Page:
If you really want to be helpful, you can read and study about the various phases of grief. Then you will be able to understand and help your friend to understand the cycles of grief.

You need to be very patient with the length of your friend’s sorrow. Please do not say, “You will get over it in time.” Mourning may take a long time. In fact, they will grieve the rest of their lives for a precious loved one and this is “healthy grief”. The goal is not closure but understanding of their sorrow and of their new reality.

Your friend may need you to stand by them for as long as is necessary. Please, encourage them to be patient with themselves. There is no timetable for grief. If a person weeps over the loss of a loved one, fifty years after they lost them, that can be a very healthy expression of sorrow.

You need to be very careful to not express, “It’s been 4 months, 6 months, 1 year, etc. You must be over it by now.” Life will never be the same for your friend. If you lose someone you love, your life is changed forever. The goal is coming to an understanding of your new reality.

Please encourage your friend to get counseling if their grief becomes very dark.

You could suggest that grieving people take part in support groups. Hospice and church support groups are very helpful. Sharing similar experiences helps. Offer to attend a support group meeting with them. The meetings are not morbid. They offer understanding, friendship, suggestions for coping and HOPE.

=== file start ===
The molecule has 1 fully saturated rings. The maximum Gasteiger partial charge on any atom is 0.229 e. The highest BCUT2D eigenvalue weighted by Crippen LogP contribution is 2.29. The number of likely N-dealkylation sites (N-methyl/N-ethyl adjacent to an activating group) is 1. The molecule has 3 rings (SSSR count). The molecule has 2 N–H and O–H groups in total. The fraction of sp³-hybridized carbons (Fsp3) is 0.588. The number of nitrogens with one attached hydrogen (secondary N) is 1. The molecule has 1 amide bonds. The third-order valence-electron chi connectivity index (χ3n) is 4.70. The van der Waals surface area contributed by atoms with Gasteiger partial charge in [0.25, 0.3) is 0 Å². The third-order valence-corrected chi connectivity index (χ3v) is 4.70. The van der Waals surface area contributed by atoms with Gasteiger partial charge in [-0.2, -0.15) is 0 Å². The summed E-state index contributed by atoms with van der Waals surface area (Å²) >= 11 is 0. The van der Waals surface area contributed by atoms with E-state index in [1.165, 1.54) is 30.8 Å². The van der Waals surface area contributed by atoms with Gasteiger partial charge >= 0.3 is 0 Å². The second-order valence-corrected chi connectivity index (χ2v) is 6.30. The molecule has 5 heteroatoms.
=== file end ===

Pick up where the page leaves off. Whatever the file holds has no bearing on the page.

You could suggest that your friend postpone most all major decisions such as moving, giving everything away, etc. Later they may regret their hasty decisions. It is best for the bereaved to keep decision making to a minimum. (I suggest waiting at least a year.)

You ought to suggest exercise to help work off bottled up tension and anger, to relax them and to aid sleep. Offer to join them for tennis, exercise class, swimming, a walk, etc.

You must practice unconditional love. Feelings of rage, anger and frustration are not pleasant to observe or listen to; but it is necessary for your friend to recognize, listen to and work on those painful feelings. This uncomfortable expression is necessary in order to work through the grief. Remember, Proverbs 17:17, “A friend loves at all times, and a brother is born for a time of adversity.”

You can help your friend to avoid unrealistic expectations. These expectations include things such as to how they “should” feel and when they will be better.

You need to be very nonjudgmental. Please be accepting of whatever feelings are expressed by your friend. Do not state, “You shouldn’t feel like that.” This attitude puts pressure on the bereaved to push down their feelings. Instead, encourage them to express their feelings in whatever way is helpful. They may need to get rid of some emotional poison, and you will need to be as loving as possible during these times.

You can go with them to church. Church can become a very lonely and broken place after a death. If they are sitting alone in their sorrows, the pain can be overwhelming. However, a friendly presence sitting beside them can calm nerves and help them to enter into the worship.